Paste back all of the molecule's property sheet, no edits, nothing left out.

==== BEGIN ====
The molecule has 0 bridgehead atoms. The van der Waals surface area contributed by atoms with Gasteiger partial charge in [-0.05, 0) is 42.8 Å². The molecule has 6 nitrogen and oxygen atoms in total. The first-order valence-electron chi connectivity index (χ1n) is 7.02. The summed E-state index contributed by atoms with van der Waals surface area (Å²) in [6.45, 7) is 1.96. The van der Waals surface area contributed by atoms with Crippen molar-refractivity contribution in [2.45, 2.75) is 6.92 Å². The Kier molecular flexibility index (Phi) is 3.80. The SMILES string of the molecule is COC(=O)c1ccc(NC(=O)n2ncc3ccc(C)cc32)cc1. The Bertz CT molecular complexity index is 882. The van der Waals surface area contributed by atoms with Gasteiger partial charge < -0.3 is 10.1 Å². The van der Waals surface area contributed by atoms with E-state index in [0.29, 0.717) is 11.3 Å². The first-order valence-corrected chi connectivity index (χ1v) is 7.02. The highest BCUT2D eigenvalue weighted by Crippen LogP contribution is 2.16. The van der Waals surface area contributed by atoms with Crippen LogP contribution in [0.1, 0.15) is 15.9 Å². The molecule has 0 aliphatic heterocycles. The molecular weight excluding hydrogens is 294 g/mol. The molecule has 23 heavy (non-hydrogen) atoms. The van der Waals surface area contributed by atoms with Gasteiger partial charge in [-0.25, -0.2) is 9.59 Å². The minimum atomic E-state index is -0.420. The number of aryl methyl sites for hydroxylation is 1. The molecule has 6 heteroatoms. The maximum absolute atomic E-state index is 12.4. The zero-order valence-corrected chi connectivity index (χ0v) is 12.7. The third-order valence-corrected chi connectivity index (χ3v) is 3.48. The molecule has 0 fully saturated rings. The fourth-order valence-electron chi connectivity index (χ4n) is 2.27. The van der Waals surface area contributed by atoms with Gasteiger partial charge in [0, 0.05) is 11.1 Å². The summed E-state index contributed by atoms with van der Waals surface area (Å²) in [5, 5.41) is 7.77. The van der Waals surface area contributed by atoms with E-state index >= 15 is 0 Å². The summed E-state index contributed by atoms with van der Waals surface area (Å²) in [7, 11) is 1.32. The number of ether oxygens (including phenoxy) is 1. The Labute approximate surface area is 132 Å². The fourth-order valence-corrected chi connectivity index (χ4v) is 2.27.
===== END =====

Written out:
The molecule has 0 bridgehead atoms. The van der Waals surface area contributed by atoms with Gasteiger partial charge in [-0.05, 0) is 42.8 Å². The molecule has 6 nitrogen and oxygen atoms in total. The first-order valence-electron chi connectivity index (χ1n) is 7.02. The summed E-state index contributed by atoms with van der Waals surface area (Å²) in [6.45, 7) is 1.96. The van der Waals surface area contributed by atoms with Crippen molar-refractivity contribution in [2.45, 2.75) is 6.92 Å². The Kier molecular flexibility index (Phi) is 3.80. The SMILES string of the molecule is COC(=O)c1ccc(NC(=O)n2ncc3ccc(C)cc32)cc1. The Bertz CT molecular complexity index is 882. The van der Waals surface area contributed by atoms with Gasteiger partial charge < -0.3 is 10.1 Å². The van der Waals surface area contributed by atoms with E-state index in [0.29, 0.717) is 11.3 Å². The first-order valence-corrected chi connectivity index (χ1v) is 7.02. The highest BCUT2D eigenvalue weighted by Crippen LogP contribution is 2.16. The van der Waals surface area contributed by atoms with Crippen LogP contribution in [0.1, 0.15) is 15.9 Å². The molecule has 0 aliphatic heterocycles. The molecular weight excluding hydrogens is 294 g/mol. The molecule has 23 heavy (non-hydrogen) atoms. The van der Waals surface area contributed by atoms with Gasteiger partial charge in [-0.25, -0.2) is 9.59 Å². The minimum atomic E-state index is -0.420. The number of aryl methyl sites for hydroxylation is 1. The molecule has 6 heteroatoms. The maximum absolute atomic E-state index is 12.4. The zero-order valence-corrected chi connectivity index (χ0v) is 12.7. The third-order valence-corrected chi connectivity index (χ3v) is 3.48. The molecule has 0 fully saturated rings. The fourth-order valence-electron chi connectivity index (χ4n) is 2.27. The van der Waals surface area contributed by atoms with Gasteiger partial charge in [0, 0.05) is 11.1 Å². The summed E-state index contributed by atoms with van der Waals surface area (Å²) in [5, 5.41) is 7.77. The van der Waals surface area contributed by atoms with E-state index >= 15 is 0 Å². The summed E-state index contributed by atoms with van der Waals surface area (Å²) in [7, 11) is 1.32. The number of ether oxygens (including phenoxy) is 1. The Labute approximate surface area is 132 Å². The fourth-order valence-corrected chi connectivity index (χ4v) is 2.27.